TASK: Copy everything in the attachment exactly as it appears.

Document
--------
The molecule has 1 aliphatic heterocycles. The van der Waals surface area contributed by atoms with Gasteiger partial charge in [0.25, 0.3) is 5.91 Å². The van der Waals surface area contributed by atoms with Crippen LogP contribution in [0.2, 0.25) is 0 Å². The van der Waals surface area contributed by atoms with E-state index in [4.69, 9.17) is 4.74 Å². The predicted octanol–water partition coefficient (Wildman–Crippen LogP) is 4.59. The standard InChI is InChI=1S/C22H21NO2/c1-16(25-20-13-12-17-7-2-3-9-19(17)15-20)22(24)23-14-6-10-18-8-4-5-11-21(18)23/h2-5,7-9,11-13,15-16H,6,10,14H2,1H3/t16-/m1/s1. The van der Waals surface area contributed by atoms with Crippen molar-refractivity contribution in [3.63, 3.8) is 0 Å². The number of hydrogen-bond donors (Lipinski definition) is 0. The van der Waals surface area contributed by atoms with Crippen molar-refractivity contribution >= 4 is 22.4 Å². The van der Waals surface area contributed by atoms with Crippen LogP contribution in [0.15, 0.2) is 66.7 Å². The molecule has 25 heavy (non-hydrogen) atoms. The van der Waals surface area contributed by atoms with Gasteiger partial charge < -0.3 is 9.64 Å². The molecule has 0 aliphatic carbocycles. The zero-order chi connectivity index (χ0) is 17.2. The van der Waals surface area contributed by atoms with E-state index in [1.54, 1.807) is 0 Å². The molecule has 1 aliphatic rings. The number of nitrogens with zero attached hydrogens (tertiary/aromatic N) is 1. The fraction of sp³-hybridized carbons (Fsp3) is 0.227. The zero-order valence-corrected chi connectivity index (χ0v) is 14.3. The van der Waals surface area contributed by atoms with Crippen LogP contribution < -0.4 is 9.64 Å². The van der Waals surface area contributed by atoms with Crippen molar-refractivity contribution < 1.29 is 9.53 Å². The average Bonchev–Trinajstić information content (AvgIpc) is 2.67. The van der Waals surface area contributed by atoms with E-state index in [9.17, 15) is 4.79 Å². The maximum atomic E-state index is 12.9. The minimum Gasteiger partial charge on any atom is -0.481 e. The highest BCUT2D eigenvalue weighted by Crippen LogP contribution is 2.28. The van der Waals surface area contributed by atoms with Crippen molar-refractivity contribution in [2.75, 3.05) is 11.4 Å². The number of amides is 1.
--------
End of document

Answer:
The molecule has 1 aliphatic heterocycles. The van der Waals surface area contributed by atoms with Gasteiger partial charge in [0.25, 0.3) is 5.91 Å². The van der Waals surface area contributed by atoms with Crippen LogP contribution in [0.2, 0.25) is 0 Å². The van der Waals surface area contributed by atoms with E-state index in [4.69, 9.17) is 4.74 Å². The predicted octanol–water partition coefficient (Wildman–Crippen LogP) is 4.59. The standard InChI is InChI=1S/C22H21NO2/c1-16(25-20-13-12-17-7-2-3-9-19(17)15-20)22(24)23-14-6-10-18-8-4-5-11-21(18)23/h2-5,7-9,11-13,15-16H,6,10,14H2,1H3/t16-/m1/s1. The van der Waals surface area contributed by atoms with Crippen molar-refractivity contribution in [3.63, 3.8) is 0 Å². The number of hydrogen-bond donors (Lipinski definition) is 0. The van der Waals surface area contributed by atoms with Crippen molar-refractivity contribution >= 4 is 22.4 Å². The van der Waals surface area contributed by atoms with Crippen LogP contribution in [0.15, 0.2) is 66.7 Å². The molecule has 25 heavy (non-hydrogen) atoms. The van der Waals surface area contributed by atoms with Gasteiger partial charge < -0.3 is 9.64 Å². The molecule has 0 aliphatic carbocycles. The zero-order chi connectivity index (χ0) is 17.2. The van der Waals surface area contributed by atoms with E-state index in [1.54, 1.807) is 0 Å². The molecule has 1 aliphatic rings. The number of nitrogens with zero attached hydrogens (tertiary/aromatic N) is 1. The fraction of sp³-hybridized carbons (Fsp3) is 0.227. The zero-order valence-corrected chi connectivity index (χ0v) is 14.3. The van der Waals surface area contributed by atoms with Crippen LogP contribution < -0.4 is 9.64 Å². The van der Waals surface area contributed by atoms with Crippen molar-refractivity contribution < 1.29 is 9.53 Å². The average Bonchev–Trinajstić information content (AvgIpc) is 2.67. The van der Waals surface area contributed by atoms with E-state index in [9.17, 15) is 4.79 Å². The maximum atomic E-state index is 12.9. The minimum Gasteiger partial charge on any atom is -0.481 e. The highest BCUT2D eigenvalue weighted by Crippen LogP contribution is 2.28. The van der Waals surface area contributed by atoms with Crippen molar-refractivity contribution in [2.75, 3.05) is 11.4 Å². The number of amides is 1.